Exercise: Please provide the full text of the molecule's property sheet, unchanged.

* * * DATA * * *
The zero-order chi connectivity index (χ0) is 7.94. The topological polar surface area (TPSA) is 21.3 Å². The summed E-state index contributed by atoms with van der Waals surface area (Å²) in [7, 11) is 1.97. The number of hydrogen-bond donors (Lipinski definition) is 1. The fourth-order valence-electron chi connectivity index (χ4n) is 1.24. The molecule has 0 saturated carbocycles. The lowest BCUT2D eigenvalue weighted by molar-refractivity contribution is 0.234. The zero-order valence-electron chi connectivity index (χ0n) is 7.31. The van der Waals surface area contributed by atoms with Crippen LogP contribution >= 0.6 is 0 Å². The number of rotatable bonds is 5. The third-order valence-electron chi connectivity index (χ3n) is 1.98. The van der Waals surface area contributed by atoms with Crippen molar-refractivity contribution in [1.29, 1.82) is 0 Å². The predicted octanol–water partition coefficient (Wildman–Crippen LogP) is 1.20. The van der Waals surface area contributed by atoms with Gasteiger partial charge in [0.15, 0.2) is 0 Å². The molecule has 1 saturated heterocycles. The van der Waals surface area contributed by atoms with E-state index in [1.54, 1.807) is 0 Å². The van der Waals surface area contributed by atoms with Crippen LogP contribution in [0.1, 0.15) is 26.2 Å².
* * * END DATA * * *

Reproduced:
The zero-order chi connectivity index (χ0) is 7.94. The topological polar surface area (TPSA) is 21.3 Å². The summed E-state index contributed by atoms with van der Waals surface area (Å²) in [7, 11) is 1.97. The number of hydrogen-bond donors (Lipinski definition) is 1. The fourth-order valence-electron chi connectivity index (χ4n) is 1.24. The molecule has 0 saturated carbocycles. The lowest BCUT2D eigenvalue weighted by molar-refractivity contribution is 0.234. The zero-order valence-electron chi connectivity index (χ0n) is 7.31. The van der Waals surface area contributed by atoms with Crippen LogP contribution >= 0.6 is 0 Å². The number of rotatable bonds is 5. The third-order valence-electron chi connectivity index (χ3n) is 1.98. The van der Waals surface area contributed by atoms with Crippen molar-refractivity contribution in [1.29, 1.82) is 0 Å². The predicted octanol–water partition coefficient (Wildman–Crippen LogP) is 1.20. The van der Waals surface area contributed by atoms with Gasteiger partial charge in [0.15, 0.2) is 0 Å². The molecule has 1 saturated heterocycles. The van der Waals surface area contributed by atoms with E-state index in [1.54, 1.807) is 0 Å². The van der Waals surface area contributed by atoms with Crippen LogP contribution in [0.1, 0.15) is 26.2 Å².